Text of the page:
Zapraszamy na angielskojęzyczny wykład dr Andrew Witta (Terra Foundation for American Art Postdoctoral Teaching Fellow, Humboldt-Universität zu Berlin).
This paper focuses on the photographic work of Maya Deren and Alexander Hammid, two artists who moved to Los Angeles during the outbreak of the Second World War. Although Deren and Hammid occupy an important place in the history of avant-garde film, noted for their collaboration, 'Meshes of the Afternoon' (1943), their photographic work appears as a blind spot in the history of art and photography.
Three interrelated projects stand out during their short collaborative encounter: 'Experimental Portraits' (1942), a series of erotic portraits taken on the beaches and interiors of greater Los Angeles;
'L.A. Reportage' (1942), a collection of street photographs shot throughout the city's downtown core; and 'Fruit Pickers' (1942), a series of photographs of itinerate Latino farmworkers pictured inside and outside the vast fruit packing sheds of the city. In order to provide shape and context to their work, the writing of other European artists and intellectuals who were exiled in Los Angeles will be addressed. This loose community of figures includes Bertolt Brecht, Theodor Adorno, and Galka E. Scheyer. The paper is motivated by the belief that avant-garde activity encountered in Los Angeles, proposes a new problematic to think through the formation of avant-garde photography, community and migration in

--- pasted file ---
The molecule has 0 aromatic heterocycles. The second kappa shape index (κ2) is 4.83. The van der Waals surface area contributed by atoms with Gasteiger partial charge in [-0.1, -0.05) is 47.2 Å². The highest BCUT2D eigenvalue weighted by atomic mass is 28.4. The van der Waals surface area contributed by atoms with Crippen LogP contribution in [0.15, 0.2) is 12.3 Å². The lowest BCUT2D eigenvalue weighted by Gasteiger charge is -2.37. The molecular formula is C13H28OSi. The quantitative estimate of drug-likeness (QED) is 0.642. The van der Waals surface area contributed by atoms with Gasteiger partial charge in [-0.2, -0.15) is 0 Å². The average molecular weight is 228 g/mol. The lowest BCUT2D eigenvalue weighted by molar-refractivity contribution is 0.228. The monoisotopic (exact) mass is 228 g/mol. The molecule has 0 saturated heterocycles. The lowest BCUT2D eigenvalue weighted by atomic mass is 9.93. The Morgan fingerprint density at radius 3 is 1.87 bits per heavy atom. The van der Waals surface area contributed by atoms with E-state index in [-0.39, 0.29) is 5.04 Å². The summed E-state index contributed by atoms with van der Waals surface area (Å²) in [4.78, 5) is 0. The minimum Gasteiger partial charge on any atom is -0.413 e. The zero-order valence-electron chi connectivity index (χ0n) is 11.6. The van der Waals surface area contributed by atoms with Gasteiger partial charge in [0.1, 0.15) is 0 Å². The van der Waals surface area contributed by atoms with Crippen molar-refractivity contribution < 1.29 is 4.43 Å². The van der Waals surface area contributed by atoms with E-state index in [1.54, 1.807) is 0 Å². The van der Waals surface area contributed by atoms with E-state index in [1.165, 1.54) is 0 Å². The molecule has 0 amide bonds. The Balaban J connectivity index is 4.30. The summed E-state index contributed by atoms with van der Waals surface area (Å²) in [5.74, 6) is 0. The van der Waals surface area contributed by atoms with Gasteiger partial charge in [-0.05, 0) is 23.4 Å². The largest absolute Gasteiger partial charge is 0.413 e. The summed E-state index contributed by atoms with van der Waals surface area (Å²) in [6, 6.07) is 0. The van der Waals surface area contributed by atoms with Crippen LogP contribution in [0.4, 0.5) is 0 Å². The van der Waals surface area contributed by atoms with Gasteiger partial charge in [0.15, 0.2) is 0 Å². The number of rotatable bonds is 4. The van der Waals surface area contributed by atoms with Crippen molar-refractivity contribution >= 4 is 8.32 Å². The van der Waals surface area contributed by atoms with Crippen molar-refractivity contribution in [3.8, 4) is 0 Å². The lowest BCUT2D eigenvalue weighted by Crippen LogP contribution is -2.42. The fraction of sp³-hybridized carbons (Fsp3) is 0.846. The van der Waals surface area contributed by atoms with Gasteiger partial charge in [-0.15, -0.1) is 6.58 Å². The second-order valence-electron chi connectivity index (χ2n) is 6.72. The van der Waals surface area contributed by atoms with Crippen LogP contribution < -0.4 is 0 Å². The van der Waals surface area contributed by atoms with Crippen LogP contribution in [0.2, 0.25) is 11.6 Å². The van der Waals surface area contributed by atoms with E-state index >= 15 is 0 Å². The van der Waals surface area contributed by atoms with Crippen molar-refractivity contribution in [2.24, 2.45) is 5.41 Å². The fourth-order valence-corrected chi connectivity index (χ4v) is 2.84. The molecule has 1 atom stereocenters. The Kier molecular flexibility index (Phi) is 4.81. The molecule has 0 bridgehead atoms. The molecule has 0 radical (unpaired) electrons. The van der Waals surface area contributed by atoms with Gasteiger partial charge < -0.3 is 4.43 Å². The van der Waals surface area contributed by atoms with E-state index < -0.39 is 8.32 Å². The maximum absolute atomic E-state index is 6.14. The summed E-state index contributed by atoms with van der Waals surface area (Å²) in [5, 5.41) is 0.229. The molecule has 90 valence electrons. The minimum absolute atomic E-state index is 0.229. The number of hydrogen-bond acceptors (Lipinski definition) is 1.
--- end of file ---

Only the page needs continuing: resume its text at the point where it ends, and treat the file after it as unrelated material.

the history of American art.